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Crossing the Field Boundaries – Open Science, Open Data and Open Education

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Presentation at the International Open Science Conference in Berlin, March 2017

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Crossing the Field Boundaries – Open Science, Open Data and Open Education

  1. 1. Crossing the Field Boundaries Open Science, Open Data & Open Education Lorna M. Campbell University of Edinburgh
  2. 2. "I like crossing the imaginary boundaries people set up between different fields—it's very refreshing. There are lots of tools, and you don't know which one would work. It's about being optimistic and trying to connect things.” Maryam Mirzakhani: A Tenacious Explorer of Abstract Surfaces, https://www.quantamagazine.org/201 40812-a-tenacious-explorer-of- abstract-surfaces/
  3. 3. Cadbury Castle Post Excavation Reanalysis Project, c. 1994.
  4. 4. Open education can expand access to education, widen participation, create new opportunities for the next generation of teachers and learners and prepare them to become fully engaged digital citizens. In addition, open education can promote knowledge transfer while at the same time enhancing quality and sustainability, supporting social inclusion, and creating a culture of inter-institutional collaboration and sharing. Open Scotland Declaration http://declaration.openscot.net/
  5. 5. We need to link up “open silos”
  6. 6. Educators who make use of Open Data in teaching and learning encourage students to think as researchers, as journalists, as scientists, and as policy makers and activists. They also provide a meaningful context for gaining experience in research workflows and processes, as well as learning good practices in data management, analysis and reporting. Open Data as OER, Javiera Atenas & Leo Havemann http://education.websites.okfn.org/files/2015/ 11/Book-Open-Data-as-Open-Educational- Resources1.pdf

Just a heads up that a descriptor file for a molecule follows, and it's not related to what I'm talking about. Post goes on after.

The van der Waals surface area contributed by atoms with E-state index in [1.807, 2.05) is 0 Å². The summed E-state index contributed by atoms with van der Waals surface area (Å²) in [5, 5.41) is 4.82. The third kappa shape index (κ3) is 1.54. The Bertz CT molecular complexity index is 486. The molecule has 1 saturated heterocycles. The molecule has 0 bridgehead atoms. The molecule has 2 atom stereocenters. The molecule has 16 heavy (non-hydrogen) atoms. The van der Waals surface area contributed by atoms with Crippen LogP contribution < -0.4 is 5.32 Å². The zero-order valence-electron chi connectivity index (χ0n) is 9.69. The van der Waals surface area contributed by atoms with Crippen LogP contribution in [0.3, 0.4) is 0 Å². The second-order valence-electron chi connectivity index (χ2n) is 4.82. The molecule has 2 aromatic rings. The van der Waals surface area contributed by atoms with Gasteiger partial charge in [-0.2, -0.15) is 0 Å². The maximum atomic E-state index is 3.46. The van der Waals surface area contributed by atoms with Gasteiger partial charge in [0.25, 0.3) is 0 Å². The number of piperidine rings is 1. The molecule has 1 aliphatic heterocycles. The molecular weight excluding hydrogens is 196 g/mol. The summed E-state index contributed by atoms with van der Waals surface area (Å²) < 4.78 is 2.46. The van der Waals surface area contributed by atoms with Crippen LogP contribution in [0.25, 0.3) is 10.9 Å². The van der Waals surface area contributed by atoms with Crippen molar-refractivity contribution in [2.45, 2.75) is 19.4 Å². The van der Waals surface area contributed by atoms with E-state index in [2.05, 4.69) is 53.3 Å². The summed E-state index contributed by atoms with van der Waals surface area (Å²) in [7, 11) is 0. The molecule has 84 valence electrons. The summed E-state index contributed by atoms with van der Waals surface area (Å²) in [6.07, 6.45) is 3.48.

7. 7. Where are we now? • As a truly global university, rooted in Scotland, we seek to benefit society as a whole. Where do we want to be in 2025? • We will ensure we make a sustained and enhanced global impact through an approach shaped by innovations and excellence.
  8. 8. University of Edinburgh OER Vision Three strands building on: • The history of the Edinburgh Settlement. • Excellent education and research collections. • Traditions of the Enlightenment and civic mission.
  9. 9. University of Edinburgh OER Vision For the common good • OER exchange to enrich University and the sector. • Support frameworks to enable staff to share OER created as a routine part of their work. • Enable staff to find and use high quality teaching materials developed within and beyond the University.
  10. 10. University of Edinburgh OER Vision Edinburgh at its best • Showcasing the highest quality learning and teaching. • Identify collections of high quality learning materials to be published online for flexible use, and made available as open courseware. • Enable the discovery of these materials to enhance the University’s reputation.